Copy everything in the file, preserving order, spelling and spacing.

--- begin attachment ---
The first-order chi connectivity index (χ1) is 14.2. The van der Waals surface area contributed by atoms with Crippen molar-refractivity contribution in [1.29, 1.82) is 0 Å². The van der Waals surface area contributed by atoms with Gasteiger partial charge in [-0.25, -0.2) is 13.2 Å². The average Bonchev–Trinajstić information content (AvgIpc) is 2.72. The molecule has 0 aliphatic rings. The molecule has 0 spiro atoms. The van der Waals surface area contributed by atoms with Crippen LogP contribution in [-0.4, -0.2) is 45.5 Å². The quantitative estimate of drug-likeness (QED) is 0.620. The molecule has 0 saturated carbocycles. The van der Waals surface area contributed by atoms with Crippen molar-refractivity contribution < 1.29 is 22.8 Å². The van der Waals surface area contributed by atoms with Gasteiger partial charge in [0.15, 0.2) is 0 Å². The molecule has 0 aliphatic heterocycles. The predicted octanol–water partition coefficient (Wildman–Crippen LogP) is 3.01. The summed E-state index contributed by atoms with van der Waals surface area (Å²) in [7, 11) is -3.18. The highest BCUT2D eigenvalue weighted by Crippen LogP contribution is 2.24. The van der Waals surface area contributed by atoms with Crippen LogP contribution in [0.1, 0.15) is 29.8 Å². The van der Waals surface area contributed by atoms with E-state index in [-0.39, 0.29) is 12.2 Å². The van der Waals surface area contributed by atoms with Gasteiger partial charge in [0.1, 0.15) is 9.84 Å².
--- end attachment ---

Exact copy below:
The first-order chi connectivity index (χ1) is 14.2. The van der Waals surface area contributed by atoms with Crippen molar-refractivity contribution in [1.29, 1.82) is 0 Å². The van der Waals surface area contributed by atoms with Gasteiger partial charge in [-0.25, -0.2) is 13.2 Å². The average Bonchev–Trinajstić information content (AvgIpc) is 2.72. The molecule has 0 aliphatic rings. The molecule has 0 spiro atoms. The van der Waals surface area contributed by atoms with Crippen LogP contribution in [-0.4, -0.2) is 45.5 Å². The quantitative estimate of drug-likeness (QED) is 0.620. The molecule has 0 saturated carbocycles. The van der Waals surface area contributed by atoms with Crippen molar-refractivity contribution < 1.29 is 22.8 Å². The van der Waals surface area contributed by atoms with Gasteiger partial charge in [0.15, 0.2) is 0 Å². The molecule has 0 aliphatic heterocycles. The predicted octanol–water partition coefficient (Wildman–Crippen LogP) is 3.01. The summed E-state index contributed by atoms with van der Waals surface area (Å²) in [7, 11) is -3.18. The highest BCUT2D eigenvalue weighted by Crippen LogP contribution is 2.24. The van der Waals surface area contributed by atoms with Crippen LogP contribution in [0.1, 0.15) is 29.8 Å². The van der Waals surface area contributed by atoms with E-state index in [-0.39, 0.29) is 12.2 Å². The van der Waals surface area contributed by atoms with Gasteiger partial charge in [0.1, 0.15) is 9.84 Å².